The village of Linton is of ancient origin. Its name derives from a Celtic element (cognate with the modern Irish Gaelic linn, Scottish Gaelic linne, and modern Welsh "Llyn") meaning a lake or pool, a pool in a river, or a channel (as in Loch Linnhe, part of which is called An Linne Dhubh, the black pool, or Dublin, an Anglicisation of dubh and linn, meaning black pool) and the Gaelic "dun" Welsh "din"), for a fortress, fortified place, or military camp (related to the modern English town, by way of the Saxon "tun", a farm or collection of dwellings), and is evidently appropriate, as the village appears to have been surrounded by lakes, pools and marshes. At one time it was known as Lyntoun Roderyck, identified perhaps with Roderyck or Riderch, King of Strathclyde, whose territory included this area, or with a local chieftain of that name. The Scottish Gaelic version of the place name is a partial translation, Ruairidh being a Gaelic form of Roderick. The prefix "West" was acquired many centuries later to clarify the distinction from East Linton in East Lothian.
The first written record occurs in the twelfth century, when the Church of "Linton-Ridric" was gifted to the Church of St Mary of Kelso and "the Monks serving God there". The Church remained within the Diocese of Kelso until the Reformation (1560).
There is considerable evidence of the pre-historic occupation of the area. A right-of-way through the foothills of the Pentland Hills follows an important pre-historic routeway linking the Upper Clyde valley with the estuary of the River Forth. It is marked in this section by two large bronze-age cairns, one of them being the best preserved example of its kind in the country. In 1994 a bronze age cemetery was excavated at the Westwater Reservoir. Significant artefacts were discovered, including several beakers and an important lead necklace.
The old Edinburgh to Lanark road follows the line of the Pentland Hills. Between Dolphinton and Carlops it is now a right-of-way, approached from West Linton by the Loan or Medwyn Road: it crosses the road from West Linton to Baddinsgill near Medwyn House. This route continues north-west, following the important droving route along which sheep and cattle passed northwards through the Pentlands by way of the Cauldstane Slap for the great trysts at Crieff and Falkirk markets. Livestock from the north came south via the same route to West Linton and Peebles.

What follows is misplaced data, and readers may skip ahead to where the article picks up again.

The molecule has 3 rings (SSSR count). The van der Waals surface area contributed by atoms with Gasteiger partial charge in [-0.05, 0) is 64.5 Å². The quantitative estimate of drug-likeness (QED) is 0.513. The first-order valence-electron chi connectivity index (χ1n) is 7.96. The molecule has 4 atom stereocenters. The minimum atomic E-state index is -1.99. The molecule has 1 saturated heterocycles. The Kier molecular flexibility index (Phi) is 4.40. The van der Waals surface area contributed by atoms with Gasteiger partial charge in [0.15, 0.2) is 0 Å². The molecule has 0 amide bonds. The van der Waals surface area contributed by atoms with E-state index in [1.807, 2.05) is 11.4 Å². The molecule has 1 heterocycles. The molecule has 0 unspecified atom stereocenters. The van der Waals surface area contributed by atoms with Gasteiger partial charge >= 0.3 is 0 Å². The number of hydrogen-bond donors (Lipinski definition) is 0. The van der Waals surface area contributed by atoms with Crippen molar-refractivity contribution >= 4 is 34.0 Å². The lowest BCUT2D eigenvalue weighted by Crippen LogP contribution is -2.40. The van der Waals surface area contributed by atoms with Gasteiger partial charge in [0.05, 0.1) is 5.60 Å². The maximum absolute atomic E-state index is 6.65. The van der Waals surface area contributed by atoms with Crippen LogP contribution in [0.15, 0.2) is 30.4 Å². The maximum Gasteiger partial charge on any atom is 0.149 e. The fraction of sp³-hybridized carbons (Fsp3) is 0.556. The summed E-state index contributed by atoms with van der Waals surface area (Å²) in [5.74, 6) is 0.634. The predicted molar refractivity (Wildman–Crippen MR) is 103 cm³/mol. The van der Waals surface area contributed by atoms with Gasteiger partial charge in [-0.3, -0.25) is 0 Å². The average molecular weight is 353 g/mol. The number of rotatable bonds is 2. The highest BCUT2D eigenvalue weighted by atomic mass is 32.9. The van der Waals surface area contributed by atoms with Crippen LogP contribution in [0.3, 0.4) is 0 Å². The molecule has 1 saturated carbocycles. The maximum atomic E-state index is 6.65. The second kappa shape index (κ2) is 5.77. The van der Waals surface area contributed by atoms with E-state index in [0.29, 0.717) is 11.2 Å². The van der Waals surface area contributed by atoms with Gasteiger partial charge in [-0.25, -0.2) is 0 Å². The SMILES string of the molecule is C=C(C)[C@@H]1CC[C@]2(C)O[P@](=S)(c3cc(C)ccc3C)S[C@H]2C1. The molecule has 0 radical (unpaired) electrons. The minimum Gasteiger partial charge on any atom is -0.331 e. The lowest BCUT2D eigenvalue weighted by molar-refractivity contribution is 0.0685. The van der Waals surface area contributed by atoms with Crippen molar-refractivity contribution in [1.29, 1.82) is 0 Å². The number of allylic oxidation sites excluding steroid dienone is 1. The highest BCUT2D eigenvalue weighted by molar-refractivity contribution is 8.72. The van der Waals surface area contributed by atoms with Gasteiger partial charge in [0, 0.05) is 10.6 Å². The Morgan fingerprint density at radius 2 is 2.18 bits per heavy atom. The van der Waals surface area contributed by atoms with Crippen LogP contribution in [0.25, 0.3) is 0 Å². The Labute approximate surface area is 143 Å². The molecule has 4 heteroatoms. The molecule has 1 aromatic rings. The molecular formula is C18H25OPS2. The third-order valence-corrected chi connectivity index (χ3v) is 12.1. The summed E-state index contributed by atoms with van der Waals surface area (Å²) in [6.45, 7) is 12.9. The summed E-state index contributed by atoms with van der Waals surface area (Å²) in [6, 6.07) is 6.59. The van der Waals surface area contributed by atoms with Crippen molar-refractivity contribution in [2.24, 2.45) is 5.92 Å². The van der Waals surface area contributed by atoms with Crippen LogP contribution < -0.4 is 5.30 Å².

Linton was raised to a Burgh of Regality in 1631, with the right to hold fairs and markets. The importance of droving and the markets reached their zenith in the early years of the nineteenth century, when upwards of 30,000 sheep would be sold annually, including the famous Linton breed. The markets at Linton were considered the largest in Scotland and were widely referred to as an expression for any gathering of a large size: "big as a Linton Market." West Linton had two therapeutic wells, the waters of which were sold on market days for either a penny or a half penny, depending on the well.
There were a tannery and brewery situated on the Upper Green and a gas works on the Lower Green, all now gone. The Manor House at the top of the main street dates from 1578, and is said to have been built on Saturday nights by masons who were engaged by James Douglas, 4th Earl of Morton, Regent of Scotland, to work on his castle of Drochil, seven miles distant down the Lyne valley.
The appointment of a schoolmaster was first recorded in 1604, but there is no note of a schoolhouse until 1657. In 1791 the parish school was situated near the cross. A new parish school was opened in 1864 as a single-storey building and may be seen, somewhat altered, on the opposite side of the main street. At one time it was attended by over eighty pupils, all accommodated in the single room. On the Lower Green was a school for females and infants. There was also the Episcopalian School on Chapel Brae, connected with St Mungo's Church.
Children of the United Presbyterian Church congregation attended the Somervail School, built in 1852 from money left for the purpose by James Somervail of Moreham, whose wife was a member of the brewing family of Younger, of long standing in the village. The 'New' School on School Brae was built in 1907 but is now disused, replaced by the new primary school on Deanfoot Road that opened in October 2013.
With the rest of the British Isles, West Linton experiences a maritime climate with cool summers and mild winters. Its location in a valley with hills nearby and already elevated position with the village centre at around 230m asl makes West Linton prone to particularly low temperatures at times. It has recorded a number of British low temperature date records, among the most notable are -21.8 °C on 12 January 1982, -11.7 °C on 1 April 1917, -10.0 °C on 30 October 1926 and -18.3 °C on 16 November 1919.
West Linton has two village greens, the Lower Green to the south and the Upper Green to the north, the land for which was granted to the inhabitants in perpetuity by the feudal Lord, the Earl of March. In 1729 there was objection on the part of a section of the congregation to the enforced settlement of the minister, and, on the day of ordination in 1731, "riotous scenes" were reported. Soldiers were sent to restore order, and as they forded the river at the Lower Green, they were pelted with stones by the indignant villagers, several of whom were taken to Edinburgh to answer for their disorderly conduct.